Van rates moved lower last week in both major lanes and as a national average. Rates declined in 40 of the top 64 lanes, as freight volume did not rebound following the July 4th week.
This decline is normal for the season, and spot market rates are actually 5.5% higher than they were last year at this time, including fuel surcharges. Fuel prices are lower this year, which means the increase in the line haul portion of the rate is closer to 10%. That doesn’t necessarily mean carriers are awash in profits this year, as their costs increased for just about everything except fuel.
The graph above depicts national average line haul rates, not including fuel surcharges. Fuel surcharges for the week ending July 14 were as follows: $0.44 for vans (total rate $1.91); $0.45 for reefers (total rate $2.19); and $0.48 for flatbeds (total rate $2.33.)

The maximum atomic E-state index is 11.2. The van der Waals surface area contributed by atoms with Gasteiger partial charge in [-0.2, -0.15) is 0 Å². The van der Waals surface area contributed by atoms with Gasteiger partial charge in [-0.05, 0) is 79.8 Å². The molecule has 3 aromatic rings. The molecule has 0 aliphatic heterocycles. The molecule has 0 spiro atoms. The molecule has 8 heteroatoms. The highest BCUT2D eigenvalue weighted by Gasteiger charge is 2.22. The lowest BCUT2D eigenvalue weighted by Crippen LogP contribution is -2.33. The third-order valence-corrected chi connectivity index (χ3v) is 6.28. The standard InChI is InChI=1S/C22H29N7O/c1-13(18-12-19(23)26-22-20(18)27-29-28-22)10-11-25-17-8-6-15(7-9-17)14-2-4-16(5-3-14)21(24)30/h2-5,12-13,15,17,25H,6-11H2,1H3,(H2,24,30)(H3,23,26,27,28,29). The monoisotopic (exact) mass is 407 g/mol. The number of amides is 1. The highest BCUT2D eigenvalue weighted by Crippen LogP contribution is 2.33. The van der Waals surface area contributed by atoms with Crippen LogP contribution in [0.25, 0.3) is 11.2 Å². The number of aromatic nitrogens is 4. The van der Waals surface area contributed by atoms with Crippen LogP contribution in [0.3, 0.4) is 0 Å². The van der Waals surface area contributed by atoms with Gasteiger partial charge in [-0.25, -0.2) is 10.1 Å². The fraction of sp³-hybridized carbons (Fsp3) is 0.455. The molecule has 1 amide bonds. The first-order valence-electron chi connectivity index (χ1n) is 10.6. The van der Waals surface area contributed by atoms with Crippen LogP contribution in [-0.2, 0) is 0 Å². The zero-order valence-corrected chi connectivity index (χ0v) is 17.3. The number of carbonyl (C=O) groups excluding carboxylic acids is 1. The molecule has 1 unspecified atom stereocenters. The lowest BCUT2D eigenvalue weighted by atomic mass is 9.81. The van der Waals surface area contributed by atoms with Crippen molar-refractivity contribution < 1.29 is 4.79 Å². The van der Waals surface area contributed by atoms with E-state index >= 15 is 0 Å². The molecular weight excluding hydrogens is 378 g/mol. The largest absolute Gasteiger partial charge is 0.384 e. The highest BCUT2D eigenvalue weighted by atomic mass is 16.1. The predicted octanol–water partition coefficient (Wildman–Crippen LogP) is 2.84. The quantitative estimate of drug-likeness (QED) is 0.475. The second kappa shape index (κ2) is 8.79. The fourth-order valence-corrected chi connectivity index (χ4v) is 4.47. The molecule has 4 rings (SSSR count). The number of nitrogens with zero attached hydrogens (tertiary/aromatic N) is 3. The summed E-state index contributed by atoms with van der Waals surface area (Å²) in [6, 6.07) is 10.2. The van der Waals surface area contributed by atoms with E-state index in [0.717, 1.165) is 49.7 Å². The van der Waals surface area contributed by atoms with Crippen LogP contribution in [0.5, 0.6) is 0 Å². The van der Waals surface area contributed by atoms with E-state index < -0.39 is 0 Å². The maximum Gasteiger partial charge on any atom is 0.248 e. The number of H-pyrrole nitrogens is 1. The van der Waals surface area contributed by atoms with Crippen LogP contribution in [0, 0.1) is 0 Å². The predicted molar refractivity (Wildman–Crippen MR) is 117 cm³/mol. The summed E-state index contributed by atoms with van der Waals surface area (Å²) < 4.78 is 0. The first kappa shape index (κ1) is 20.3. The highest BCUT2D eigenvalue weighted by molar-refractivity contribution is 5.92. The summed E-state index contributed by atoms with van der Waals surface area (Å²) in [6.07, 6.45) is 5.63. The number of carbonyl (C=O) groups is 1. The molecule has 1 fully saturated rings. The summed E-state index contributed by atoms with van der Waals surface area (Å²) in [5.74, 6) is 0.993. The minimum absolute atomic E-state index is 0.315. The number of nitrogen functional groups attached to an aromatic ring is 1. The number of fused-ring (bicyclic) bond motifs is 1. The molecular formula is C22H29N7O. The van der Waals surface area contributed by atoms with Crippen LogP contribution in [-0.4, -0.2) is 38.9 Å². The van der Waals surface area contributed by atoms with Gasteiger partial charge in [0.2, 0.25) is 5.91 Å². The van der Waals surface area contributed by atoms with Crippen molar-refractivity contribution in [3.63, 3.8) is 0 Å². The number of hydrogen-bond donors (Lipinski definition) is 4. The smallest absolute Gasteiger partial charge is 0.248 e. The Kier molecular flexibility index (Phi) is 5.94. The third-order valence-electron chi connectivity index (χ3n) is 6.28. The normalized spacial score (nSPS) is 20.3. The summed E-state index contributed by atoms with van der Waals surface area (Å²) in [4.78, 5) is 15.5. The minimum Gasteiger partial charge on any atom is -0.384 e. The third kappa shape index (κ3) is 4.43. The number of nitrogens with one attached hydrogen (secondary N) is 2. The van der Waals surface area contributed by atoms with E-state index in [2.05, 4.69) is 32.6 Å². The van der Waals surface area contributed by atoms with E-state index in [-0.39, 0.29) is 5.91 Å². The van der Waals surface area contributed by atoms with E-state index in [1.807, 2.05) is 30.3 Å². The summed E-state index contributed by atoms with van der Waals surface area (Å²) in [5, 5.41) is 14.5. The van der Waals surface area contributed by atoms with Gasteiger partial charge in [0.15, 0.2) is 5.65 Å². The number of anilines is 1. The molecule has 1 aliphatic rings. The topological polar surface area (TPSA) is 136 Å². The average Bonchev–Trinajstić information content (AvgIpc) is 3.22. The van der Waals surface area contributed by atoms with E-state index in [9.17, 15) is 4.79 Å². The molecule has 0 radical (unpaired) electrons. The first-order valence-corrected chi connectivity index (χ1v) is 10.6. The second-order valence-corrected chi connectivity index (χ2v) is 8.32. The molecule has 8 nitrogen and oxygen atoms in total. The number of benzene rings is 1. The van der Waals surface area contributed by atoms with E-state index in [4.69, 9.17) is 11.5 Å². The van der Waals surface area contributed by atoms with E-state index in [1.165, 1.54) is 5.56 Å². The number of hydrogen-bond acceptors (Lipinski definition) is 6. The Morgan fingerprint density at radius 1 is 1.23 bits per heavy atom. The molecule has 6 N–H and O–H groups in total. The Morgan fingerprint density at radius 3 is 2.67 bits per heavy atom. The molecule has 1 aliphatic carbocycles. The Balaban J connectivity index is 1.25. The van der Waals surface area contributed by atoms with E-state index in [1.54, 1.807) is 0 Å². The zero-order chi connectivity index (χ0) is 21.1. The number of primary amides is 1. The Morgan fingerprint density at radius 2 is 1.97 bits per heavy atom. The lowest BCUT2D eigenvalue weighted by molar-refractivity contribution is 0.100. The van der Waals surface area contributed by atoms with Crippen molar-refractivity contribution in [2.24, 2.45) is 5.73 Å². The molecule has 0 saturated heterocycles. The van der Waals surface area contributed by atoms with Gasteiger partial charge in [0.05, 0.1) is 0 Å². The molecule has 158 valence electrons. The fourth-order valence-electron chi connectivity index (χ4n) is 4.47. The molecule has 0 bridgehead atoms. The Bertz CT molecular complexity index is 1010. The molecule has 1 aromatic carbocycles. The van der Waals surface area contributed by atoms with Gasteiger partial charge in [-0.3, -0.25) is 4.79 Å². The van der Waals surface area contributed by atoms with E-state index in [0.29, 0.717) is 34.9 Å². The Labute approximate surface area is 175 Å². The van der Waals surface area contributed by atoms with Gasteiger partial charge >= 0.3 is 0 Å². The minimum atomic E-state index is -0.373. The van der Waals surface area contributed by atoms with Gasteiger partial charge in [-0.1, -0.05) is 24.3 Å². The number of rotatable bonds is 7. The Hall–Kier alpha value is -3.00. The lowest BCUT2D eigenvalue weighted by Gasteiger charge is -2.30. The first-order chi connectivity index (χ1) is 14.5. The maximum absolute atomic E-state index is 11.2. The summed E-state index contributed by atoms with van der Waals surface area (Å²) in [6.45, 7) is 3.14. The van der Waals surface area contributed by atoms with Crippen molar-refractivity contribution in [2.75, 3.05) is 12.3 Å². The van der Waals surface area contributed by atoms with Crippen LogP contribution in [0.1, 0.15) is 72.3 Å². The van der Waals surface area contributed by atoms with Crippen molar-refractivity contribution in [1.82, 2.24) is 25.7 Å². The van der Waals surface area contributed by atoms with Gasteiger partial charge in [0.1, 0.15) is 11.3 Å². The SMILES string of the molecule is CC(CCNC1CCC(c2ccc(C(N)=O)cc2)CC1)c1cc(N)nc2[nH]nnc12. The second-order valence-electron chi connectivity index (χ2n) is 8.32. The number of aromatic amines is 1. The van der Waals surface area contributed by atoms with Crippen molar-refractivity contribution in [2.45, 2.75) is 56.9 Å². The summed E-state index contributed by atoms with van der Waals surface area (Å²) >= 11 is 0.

Outbound van rates rose in Dallas, Chicago and Columbus — the increase in Dallas was primarily in the longhaul rates, with the lane from Dallas to L.A. up 10 cents for the month so far. The uptick in Chicago and Columbus was only 0.4% but indicates a positive trend for freight levels in the Midwest.
Declining rates were more common last week, as outbound vans saw rates slip on the East Coast from Philadelphia, Atlanta, Charlotte and Memphis, and on the West Coast from Los Angeles and Stockton. The biggest rate drops for the week were in parallel lanes: Atlanta to Philly slid $0.44 (16%) to $2.24 per mile and Charlotte to Philly lost $0.40 (12%) to $2.96. Those are still great rates, but the southbound trips are among the lowest-paying in the country: Philly to Atlanta at $1.16 per mile including fuel (down $0.13 last week) and Philly to Charlotte at $1.19 (up $0.04, but still weak.) If you are stuck in Philadelphia, heading south, try a triangular route via Charleston, WV.